Sunday, September 03, 2017

Sunday Morning Links

This and that for your Sunday reading.

- George Lakey describes how Denmark has built the world's happiest society by building a political movement and an economic model centred around providing for everybody:
Using the crisis as an opportunity, the Social Democrats secured the foundation of the Nordic model, the most successful economic national model yet invented for the common good. The Danish majority loved it, and the unions and family farmers retained political control of the country for the rest of the century. The model became so hegemonic that all the parties were forced to embrace it to remain relevant at all, even the new “right-wing” party that hates immigration while still promoting a robust version of the Nordic model.

What shall we call that model? Describing Denmark as a “welfare state” is, I think, seriously misleading. The Nordic design isn’t welfare for the needy—that’s the old approach that has not worked for any nation in the world, ever. Instead, the Nordic model provides universal services given to all, whatever their income, as a matter or right, supported by progressive taxation that re-distributes income and wealth.
The Danish people did not produce utopia, nor are they first in every measure. Norway has more social ownership of the means of production than Denmark does, and Sweden generates more innovation as measured by patents. The Danes did not end the push-back from the economic elite. Class struggle remains a reality in Denmark, as it does everywhere.

The Danes did, however, end centuries of domination by their 1 percent and empowered the democratic majority to make decisions about the future direction of the economy. They designed a different economy, one that centers labor instead of capital, correctly understanding this shift to be the pre-condition for the abolition of poverty. They also turn to nonviolent direct action to do the heavy lifting when they see it is needed, rather than putting all their eggs in the parliamentary basket.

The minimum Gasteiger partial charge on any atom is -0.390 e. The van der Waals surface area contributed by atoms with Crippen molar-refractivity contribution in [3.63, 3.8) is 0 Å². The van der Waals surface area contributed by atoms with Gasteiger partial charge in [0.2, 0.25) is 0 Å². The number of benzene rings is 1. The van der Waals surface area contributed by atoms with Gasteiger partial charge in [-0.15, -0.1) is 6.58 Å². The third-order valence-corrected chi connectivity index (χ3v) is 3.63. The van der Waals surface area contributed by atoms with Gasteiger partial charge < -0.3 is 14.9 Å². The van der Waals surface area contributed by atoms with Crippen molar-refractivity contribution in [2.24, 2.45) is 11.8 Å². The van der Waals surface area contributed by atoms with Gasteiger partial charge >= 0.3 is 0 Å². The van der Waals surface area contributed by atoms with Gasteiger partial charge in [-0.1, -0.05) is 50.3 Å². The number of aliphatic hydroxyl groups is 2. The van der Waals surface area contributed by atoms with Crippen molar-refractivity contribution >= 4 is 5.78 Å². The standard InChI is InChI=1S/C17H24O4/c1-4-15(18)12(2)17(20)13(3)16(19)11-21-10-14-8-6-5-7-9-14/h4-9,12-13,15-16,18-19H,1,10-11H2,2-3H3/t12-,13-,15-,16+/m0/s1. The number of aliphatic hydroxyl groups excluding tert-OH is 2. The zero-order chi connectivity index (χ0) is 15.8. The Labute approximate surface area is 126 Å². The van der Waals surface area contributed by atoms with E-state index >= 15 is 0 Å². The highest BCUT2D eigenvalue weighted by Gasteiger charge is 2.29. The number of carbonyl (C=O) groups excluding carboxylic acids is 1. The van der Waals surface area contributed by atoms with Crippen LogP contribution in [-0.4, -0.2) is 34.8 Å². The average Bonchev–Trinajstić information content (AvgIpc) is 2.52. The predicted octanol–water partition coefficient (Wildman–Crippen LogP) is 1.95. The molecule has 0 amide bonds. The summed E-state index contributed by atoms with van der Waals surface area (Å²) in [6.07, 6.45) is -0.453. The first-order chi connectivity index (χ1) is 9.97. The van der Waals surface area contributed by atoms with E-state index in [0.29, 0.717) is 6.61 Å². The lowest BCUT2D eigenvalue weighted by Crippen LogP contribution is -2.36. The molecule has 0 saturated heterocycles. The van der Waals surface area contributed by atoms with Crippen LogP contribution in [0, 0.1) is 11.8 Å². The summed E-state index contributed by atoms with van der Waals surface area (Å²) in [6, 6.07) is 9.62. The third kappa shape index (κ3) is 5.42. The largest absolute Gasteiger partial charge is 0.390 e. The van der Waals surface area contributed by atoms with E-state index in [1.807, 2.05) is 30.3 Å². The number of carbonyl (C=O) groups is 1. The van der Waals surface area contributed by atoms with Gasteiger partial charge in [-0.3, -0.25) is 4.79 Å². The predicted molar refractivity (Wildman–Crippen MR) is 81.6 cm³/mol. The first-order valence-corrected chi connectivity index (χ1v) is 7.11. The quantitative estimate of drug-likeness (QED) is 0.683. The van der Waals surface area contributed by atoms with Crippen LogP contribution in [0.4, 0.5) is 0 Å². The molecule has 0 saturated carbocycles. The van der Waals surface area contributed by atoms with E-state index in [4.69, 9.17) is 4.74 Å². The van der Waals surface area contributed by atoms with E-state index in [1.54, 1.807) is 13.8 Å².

- Meanwhile, Chris McGreal comments on the promise of democratic socialism as a needed hope for a growing movement of young Americans. Aditya Chakrabortty points out the deprivation and inequality that's leading to a first-ever strike among workers at UK McDonald's. And Rachelle Younglai discusses the Canadian workers who are being left without any hope of stable employment.

- Christopher Cheung interviews Geoff Dembicki about the trend of young voters making their decisions based on climate change - and the prospect that a cohort suckered once by the Trudeau Libs won't be fooled again.

- Amy Goodman and Denis Moynihan call out climate change denialists when numerous ongoing disasters are demonstrating the human costs of inaction. And Rick Salutin criticizes much of the coverage of Hurricane Harvey as "rescue porn" which neglects needed analysis as to how damage happened and could be prevented.

- Finally, Alheli Picazo offers some suggestions in dealing with prejudice among people who are willing to listen and reconsider their assumptions.

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